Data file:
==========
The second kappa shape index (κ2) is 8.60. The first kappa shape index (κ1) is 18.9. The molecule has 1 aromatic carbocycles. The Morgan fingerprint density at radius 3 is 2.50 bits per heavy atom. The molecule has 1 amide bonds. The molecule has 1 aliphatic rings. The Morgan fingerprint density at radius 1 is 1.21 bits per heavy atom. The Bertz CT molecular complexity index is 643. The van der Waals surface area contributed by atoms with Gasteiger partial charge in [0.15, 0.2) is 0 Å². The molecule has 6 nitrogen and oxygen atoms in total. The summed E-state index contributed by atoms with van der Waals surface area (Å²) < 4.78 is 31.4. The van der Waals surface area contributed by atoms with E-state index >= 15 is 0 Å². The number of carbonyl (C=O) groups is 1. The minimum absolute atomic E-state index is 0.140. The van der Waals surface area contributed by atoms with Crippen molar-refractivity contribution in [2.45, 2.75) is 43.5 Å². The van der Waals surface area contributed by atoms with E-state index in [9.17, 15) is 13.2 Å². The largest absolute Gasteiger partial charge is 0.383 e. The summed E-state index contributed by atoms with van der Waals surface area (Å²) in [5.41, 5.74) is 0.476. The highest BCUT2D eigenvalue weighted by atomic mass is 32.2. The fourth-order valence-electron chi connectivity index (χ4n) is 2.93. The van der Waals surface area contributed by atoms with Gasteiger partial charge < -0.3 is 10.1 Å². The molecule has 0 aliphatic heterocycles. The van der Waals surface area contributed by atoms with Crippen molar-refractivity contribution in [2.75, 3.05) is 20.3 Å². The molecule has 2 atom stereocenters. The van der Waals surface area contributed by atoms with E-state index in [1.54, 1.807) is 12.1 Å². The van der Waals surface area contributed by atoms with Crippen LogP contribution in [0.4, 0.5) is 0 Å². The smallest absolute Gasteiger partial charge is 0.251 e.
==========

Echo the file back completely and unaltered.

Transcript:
The second kappa shape index (κ2) is 8.60. The first kappa shape index (κ1) is 18.9. The molecule has 1 aromatic carbocycles. The Morgan fingerprint density at radius 3 is 2.50 bits per heavy atom. The molecule has 1 amide bonds. The molecule has 1 aliphatic rings. The Morgan fingerprint density at radius 1 is 1.21 bits per heavy atom. The Bertz CT molecular complexity index is 643. The van der Waals surface area contributed by atoms with Gasteiger partial charge in [0.15, 0.2) is 0 Å². The molecule has 6 nitrogen and oxygen atoms in total. The summed E-state index contributed by atoms with van der Waals surface area (Å²) < 4.78 is 31.4. The van der Waals surface area contributed by atoms with E-state index >= 15 is 0 Å². The number of carbonyl (C=O) groups is 1. The minimum absolute atomic E-state index is 0.140. The van der Waals surface area contributed by atoms with Crippen molar-refractivity contribution in [2.45, 2.75) is 43.5 Å². The van der Waals surface area contributed by atoms with E-state index in [9.17, 15) is 13.2 Å². The largest absolute Gasteiger partial charge is 0.383 e. The summed E-state index contributed by atoms with van der Waals surface area (Å²) in [5.41, 5.74) is 0.476. The highest BCUT2D eigenvalue weighted by atomic mass is 32.2. The fourth-order valence-electron chi connectivity index (χ4n) is 2.93. The van der Waals surface area contributed by atoms with Gasteiger partial charge < -0.3 is 10.1 Å². The molecule has 0 aliphatic heterocycles. The van der Waals surface area contributed by atoms with Crippen molar-refractivity contribution in [2.75, 3.05) is 20.3 Å². The molecule has 2 atom stereocenters. The van der Waals surface area contributed by atoms with E-state index in [1.54, 1.807) is 12.1 Å². The van der Waals surface area contributed by atoms with Crippen LogP contribution in [0.4, 0.5) is 0 Å². The smallest absolute Gasteiger partial charge is 0.251 e.